This was one of those films that came to me highly recommended by several people. For some reason, however, I dragged my feet in reviewing this DVD. The funny thing was my sister-in-law had recently loaned us her copy of the movie, which was the original single-disc release. But when I got the collector’s edition for review, I still dragged my feet.
Why? I don’t have a clue.
Either way, the recent snow fall allowed me to finally get caught up and watch several of the DVDs I’ve had sitting on my desk. The first one was, of course, the new collector’s edition 2-disc set of Eternal Sunshine of the Spotless Mind.
Featuring Jim Carrey as Joel, an average, shy guy who meets an outgoing and slightly zany chick named Clementine, played by Kate Winslet. The two fall in love, but over time the relationship goes sour, and the two of them break up. Now, normally that would be enough, but Clementine goes the extra distance by have the memory of Joel completely erased from her mind.
When Joel finds out what his ex-girlfriend has done, he goes to the same clinic to get the same procedure. We then learn about the relationship between these two lonely hearts as Joel’s memories are slowly erased. And when he changes his mind and decides he wants to stop, he struggles to fight against the machine that is erasing his past.
That’s pretty much as simple an explanation of the film I can give. The plot itself is not particularly complicated, but the story is told out of order, and features a lot of mind twisting and location jumping that may confuse people. You really have to be paying attention to follow it. There are also very subtle moments throughout the film that are easily missed if you’re not keeping an eye on the screen at all times.
There are some subplots here, but I don’t think it’s necessary to go too deep into them. Mostly because they are the worst part of the movie.
Had Eternal Sunshine of the Spotless Mind focused solely on the relationship between Joel and Clementine, I think this film would have been much better. It is in that exploration where the heart of the movie lies, and its also where all the interesting details exist. Once the story goes off the reservation and explores the minor characters, it falters, chiefly because none of them are terribly likable and you don’t really care about what happens to any of them.
Okay, I’ll explain a little.
The doctor’s office consists of an array of characters, such as Elijah Wood, Mark Ruffalo and Kirsten Dunst. Ruffalo is the technician who performs the procedure on Joel to erase his memory. Wood is his assistant, and Dunst is the office’s secretary. In order to clear Clementine from Joel’s memory, Ruffalo and Wood drug him and spend the night in his apartment destroying the select memories.
While there, Wood sneaks off because he’s taken advantage of the memory-challenge Clementine; and Ruffalo and Dunst get drunk and high and have sex, all while Joel is asleep in his bed.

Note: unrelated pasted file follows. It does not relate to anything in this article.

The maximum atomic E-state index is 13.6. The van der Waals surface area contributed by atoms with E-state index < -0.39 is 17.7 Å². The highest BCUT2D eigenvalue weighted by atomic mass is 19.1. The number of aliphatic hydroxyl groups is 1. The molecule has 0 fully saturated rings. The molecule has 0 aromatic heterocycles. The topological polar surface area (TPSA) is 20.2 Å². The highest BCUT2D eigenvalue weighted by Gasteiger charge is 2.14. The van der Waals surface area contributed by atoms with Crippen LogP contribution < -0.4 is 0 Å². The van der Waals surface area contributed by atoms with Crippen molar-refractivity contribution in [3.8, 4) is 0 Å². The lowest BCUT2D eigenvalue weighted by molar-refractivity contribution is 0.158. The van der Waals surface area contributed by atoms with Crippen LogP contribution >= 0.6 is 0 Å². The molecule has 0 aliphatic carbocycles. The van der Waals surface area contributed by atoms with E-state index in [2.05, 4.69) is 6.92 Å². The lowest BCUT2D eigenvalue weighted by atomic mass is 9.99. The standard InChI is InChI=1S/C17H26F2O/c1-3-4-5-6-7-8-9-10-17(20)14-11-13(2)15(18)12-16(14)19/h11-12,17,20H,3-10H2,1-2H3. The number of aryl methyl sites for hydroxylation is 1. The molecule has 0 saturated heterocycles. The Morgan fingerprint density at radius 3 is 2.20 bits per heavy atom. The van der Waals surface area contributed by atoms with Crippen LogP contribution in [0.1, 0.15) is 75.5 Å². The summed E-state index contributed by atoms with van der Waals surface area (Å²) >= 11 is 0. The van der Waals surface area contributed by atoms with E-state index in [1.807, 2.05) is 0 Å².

Yeah, it’s pretty convoluted. But ultimately the challenge here is that the characters are all just jerky people. I’m not sure why anyone would care or like any of them, and as a result they serve as a distraction from the story that has some real emotion to it — the struggle of Joel to keep his memories of Clementine. It is here and only here that the story offers any real drama. It is also here where the film’s incredible visuals come through.
I was surprised by how much I actually liked Jim Carrey in this film. I don’t particularly find him to be a very good actor, at least in dramas. Generally, he always over acts. But here he captured a level of subtly that I thought beyond him. Kate Winslet also offers a beautifully natural performance. She has been one of a handful of actresses whom I really enjoy watching, and here she helps make Clementine come to life with smart precision.
The visual style of the film is absolutely impressive. Regardless of the story’s weaknesses, the visuals make it interesting to watch. From the use of the camera to the disappearing signs, it’s all pretty incredible. Never before has a dream-like atmosphere been captured on film with such accuracy. I’m honestly not sure that director Michel Gondry should win an Oscar, but he definitely deserved a nomination for his work here, since the style was so effectively guided by him.
This two-disc collector’s edition features some of the basics, such as deleted scenes and behind the scenes documentaries, but they are probably some of the best I’ve seen in some time. The deleted scenes are actually interesting to watch, because there are whole storylines and plot elements that were left on the cutting room floor. But my favorite featurette was the breakdown of one scene in the film.
The documentary explores how the scene was constructed, from the camera work to the special effects, and it’s one of the most interesting visual scenes in the film. What made this featurette so interesting was because the process to achieve the shot was almost as interesting as the scene itself.
I think it is unlikely this film will win most of the Oscars it was nominated for, with one exception: Writing. The screenplay is imaginative, and I think makes it a good shot for the award. However, the poor development of the minor characters may hinder its chances.